While meditation may seem like a simple and easy activity, those who have tried it will tell you that it is anything but. Many people find that meditation is a much more mentally challenging task than exercising vigorously, taking an icy cold shower, or sitting through an all-day meeting at the office.
The reason for this is that meditation requires immense willpower. To successfully meditate and achieve the deep state of relaxation and focus that comes with it, one must control their thoughts and direct their attention inward, rather than being easily distracted by the outside world or internal distractions like stress or anxiety. Strengthening one’s willpower through regular meditation practice can help make this daunting task feel more manageable, enabling one to reap the vast benefits of this healing exercise for body and mind.
The urges that cause you to want to overeat, lash out in anger, gossip, or procrastinate are the same types of urges you must learn to overcome to meditate successfully. The urge to quit is great. Your brain tries to rationalize that sitting there is a waste of time.
If you can meditate successfully, you can do just about anything. Most importantly, you learn how your mind works and how it tries to trick you into doing silly things.
Build your willpower through the practice of meditation:
1. Start with just 15 minutes per day. It’s quite simple. Just sit in a comfortable position. A firm, straight-back chair is a good option. Leaning back in a recliner can work well, too. Just be certain you can be comfortable enough to remain motionless, but not fall asleep. Sitting on the floor in the corner of the room is another popular option.
◦ Use a timer, so you don’t have to peek at the clock.
2. Focus on your breath. Close your eyes. Inhale and exhale. Count each exhalation until you reach 10, and then start over. The whole point is to focus only on your breath. Feel the air passing in and out of you. Just keep your attention on your breath. Notice the breath, but don’t think about it.
◦ Be aware of your breath, but don’t have any internal dialog about it. Don’t judge it. Just notice it.
3. Your mind will wander. It’s unlikely you’ll even count to five before a thought intrudes on your meditation. It might be about your boss, the itch on your neck, or wondering if you need to do laundry. That’s how poor your ability to focus is.
◦ When your mind wanders, bring it back to your breath.
4. Notice what happens. Notice how your mind wanders quickly. You’ll probably find that you can’t reach ten breaths even once without an interfering thought. Also, notice your self-talk. You’ll try to convince yourself that this meditation is a waste of time.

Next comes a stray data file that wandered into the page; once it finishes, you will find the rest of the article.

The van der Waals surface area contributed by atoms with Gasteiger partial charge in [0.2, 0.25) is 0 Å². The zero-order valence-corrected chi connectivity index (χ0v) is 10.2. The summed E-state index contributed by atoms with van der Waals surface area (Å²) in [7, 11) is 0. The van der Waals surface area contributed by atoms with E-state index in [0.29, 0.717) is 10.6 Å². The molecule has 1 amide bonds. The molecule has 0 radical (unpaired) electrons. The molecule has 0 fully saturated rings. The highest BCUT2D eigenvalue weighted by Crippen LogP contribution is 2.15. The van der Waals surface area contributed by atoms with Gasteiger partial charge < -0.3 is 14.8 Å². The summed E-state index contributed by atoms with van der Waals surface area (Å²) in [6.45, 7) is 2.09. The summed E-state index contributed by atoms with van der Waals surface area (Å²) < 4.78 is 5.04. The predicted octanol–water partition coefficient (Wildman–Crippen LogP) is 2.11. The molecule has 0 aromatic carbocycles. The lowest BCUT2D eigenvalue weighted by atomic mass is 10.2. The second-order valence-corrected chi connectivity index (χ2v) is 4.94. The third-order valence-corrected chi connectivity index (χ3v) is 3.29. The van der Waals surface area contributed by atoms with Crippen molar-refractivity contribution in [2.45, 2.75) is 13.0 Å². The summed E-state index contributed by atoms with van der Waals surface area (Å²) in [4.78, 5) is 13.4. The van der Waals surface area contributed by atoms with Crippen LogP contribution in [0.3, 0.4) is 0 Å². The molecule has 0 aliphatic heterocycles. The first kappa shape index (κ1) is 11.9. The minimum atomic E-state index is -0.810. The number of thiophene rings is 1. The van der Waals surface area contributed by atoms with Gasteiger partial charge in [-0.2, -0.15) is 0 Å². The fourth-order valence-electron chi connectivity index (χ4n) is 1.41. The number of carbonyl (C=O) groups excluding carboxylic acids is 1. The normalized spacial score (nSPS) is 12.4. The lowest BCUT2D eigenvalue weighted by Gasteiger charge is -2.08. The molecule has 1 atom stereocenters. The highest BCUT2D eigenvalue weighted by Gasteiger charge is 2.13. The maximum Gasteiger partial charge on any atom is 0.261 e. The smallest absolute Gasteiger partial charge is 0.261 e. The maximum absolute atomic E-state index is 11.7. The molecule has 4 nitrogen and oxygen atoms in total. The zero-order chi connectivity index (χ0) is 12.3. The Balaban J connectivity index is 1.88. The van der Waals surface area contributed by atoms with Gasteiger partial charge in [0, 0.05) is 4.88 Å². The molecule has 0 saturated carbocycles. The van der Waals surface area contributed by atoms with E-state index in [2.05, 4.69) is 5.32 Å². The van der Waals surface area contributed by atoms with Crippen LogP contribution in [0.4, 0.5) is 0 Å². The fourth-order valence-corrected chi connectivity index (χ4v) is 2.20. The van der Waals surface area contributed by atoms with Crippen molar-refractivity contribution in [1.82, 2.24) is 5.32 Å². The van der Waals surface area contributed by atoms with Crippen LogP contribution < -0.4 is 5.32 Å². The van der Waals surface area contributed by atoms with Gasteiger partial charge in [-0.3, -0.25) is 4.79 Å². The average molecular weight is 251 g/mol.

◦ Just keep doing your best until the timer alerts you that the session is completed.
◦ When the urge to quit hits you, relax and return to your breath. This is one of the most useful skills you can develop. You can use it anytime you have the urge to do something you know you shouldn’t, like eat a donut or call your ex late on Saturday night.
5. Add 10 minutes each week. Fifteen minutes isn’t easy. Twenty-five is even more challenging. Imagine what an hour is like. As your tolerance for sitting and focusing grows, keep adding time. Build up to at least an hour of continuous meditation.
6. Try to maintain the same feeling throughout the day. At the end of a meditation session, you feel pretty good. It’s the only break your brain gets each day. Try to maintain that feeling as long as possible. When you get stuck in traffic or are annoyed by a coworker, focus on your breath.
Your ability to concentrate, regardless of the distractions around you, can be built through meditation. Meditation teaches you how to overcome your learned urges and tendencies. You can develop your ability to focus. Meditation is a wonderful tool for the building will, discipline, and strength of character. It’s also 100% free!
Are you looking for a way to manage stress and live a healthier life?
Lisa Erickson is an empowerment coach and healer who can help you find the path to inner peace. In this episode, she discusses different techniques for improving your meditation habit.
If you’re looking to learn more about mindfulness meditation or meditation as a tool for healing, then this podcast is perfect for you. Lisa provides great insights and tips that will help you get the most out of your practice.
Listen to this past episode of the Meditation NOT Medicine podcast now!